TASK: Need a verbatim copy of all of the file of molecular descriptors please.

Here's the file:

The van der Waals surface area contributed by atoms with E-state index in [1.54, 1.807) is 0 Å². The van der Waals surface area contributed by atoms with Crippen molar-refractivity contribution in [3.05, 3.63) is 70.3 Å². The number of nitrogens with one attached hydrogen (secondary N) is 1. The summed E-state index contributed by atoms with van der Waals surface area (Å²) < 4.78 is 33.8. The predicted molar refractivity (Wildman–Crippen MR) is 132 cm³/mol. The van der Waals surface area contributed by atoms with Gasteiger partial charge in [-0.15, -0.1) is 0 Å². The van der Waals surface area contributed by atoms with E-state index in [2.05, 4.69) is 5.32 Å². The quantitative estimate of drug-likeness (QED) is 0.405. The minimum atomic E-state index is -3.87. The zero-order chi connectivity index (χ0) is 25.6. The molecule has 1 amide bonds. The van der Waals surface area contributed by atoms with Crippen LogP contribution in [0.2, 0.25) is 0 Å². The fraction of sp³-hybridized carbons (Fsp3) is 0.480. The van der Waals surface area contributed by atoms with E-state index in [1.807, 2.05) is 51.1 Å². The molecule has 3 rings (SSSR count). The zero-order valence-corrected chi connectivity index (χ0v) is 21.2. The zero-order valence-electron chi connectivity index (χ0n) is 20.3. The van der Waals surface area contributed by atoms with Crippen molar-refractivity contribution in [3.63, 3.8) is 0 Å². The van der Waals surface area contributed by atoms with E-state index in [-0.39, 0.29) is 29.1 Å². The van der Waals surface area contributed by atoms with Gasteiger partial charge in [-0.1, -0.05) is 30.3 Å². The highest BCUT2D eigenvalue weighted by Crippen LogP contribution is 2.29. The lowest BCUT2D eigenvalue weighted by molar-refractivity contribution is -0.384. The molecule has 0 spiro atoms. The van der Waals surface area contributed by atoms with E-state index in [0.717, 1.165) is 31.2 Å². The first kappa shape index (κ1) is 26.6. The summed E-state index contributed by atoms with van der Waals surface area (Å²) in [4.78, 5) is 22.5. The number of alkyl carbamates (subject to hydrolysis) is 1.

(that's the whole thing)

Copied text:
The van der Waals surface area contributed by atoms with E-state index in [1.54, 1.807) is 0 Å². The van der Waals surface area contributed by atoms with Crippen molar-refractivity contribution in [3.05, 3.63) is 70.3 Å². The number of nitrogens with one attached hydrogen (secondary N) is 1. The summed E-state index contributed by atoms with van der Waals surface area (Å²) < 4.78 is 33.8. The predicted molar refractivity (Wildman–Crippen MR) is 132 cm³/mol. The van der Waals surface area contributed by atoms with Gasteiger partial charge in [-0.15, -0.1) is 0 Å². The van der Waals surface area contributed by atoms with E-state index in [2.05, 4.69) is 5.32 Å². The quantitative estimate of drug-likeness (QED) is 0.405. The minimum atomic E-state index is -3.87. The zero-order chi connectivity index (χ0) is 25.6. The molecule has 1 amide bonds. The van der Waals surface area contributed by atoms with Crippen LogP contribution in [0.2, 0.25) is 0 Å². The fraction of sp³-hybridized carbons (Fsp3) is 0.480. The van der Waals surface area contributed by atoms with E-state index in [1.807, 2.05) is 51.1 Å². The molecule has 3 rings (SSSR count). The zero-order valence-corrected chi connectivity index (χ0v) is 21.2. The zero-order valence-electron chi connectivity index (χ0n) is 20.3. The van der Waals surface area contributed by atoms with Crippen molar-refractivity contribution in [3.63, 3.8) is 0 Å². The van der Waals surface area contributed by atoms with E-state index in [-0.39, 0.29) is 29.1 Å². The van der Waals surface area contributed by atoms with Gasteiger partial charge in [-0.1, -0.05) is 30.3 Å². The highest BCUT2D eigenvalue weighted by Crippen LogP contribution is 2.29. The lowest BCUT2D eigenvalue weighted by molar-refractivity contribution is -0.384. The molecule has 0 spiro atoms. The van der Waals surface area contributed by atoms with E-state index in [0.717, 1.165) is 31.2 Å². The first kappa shape index (κ1) is 26.6. The summed E-state index contributed by atoms with van der Waals surface area (Å²) in [4.78, 5) is 22.5. The number of alkyl carbamates (subject to hydrolysis) is 1.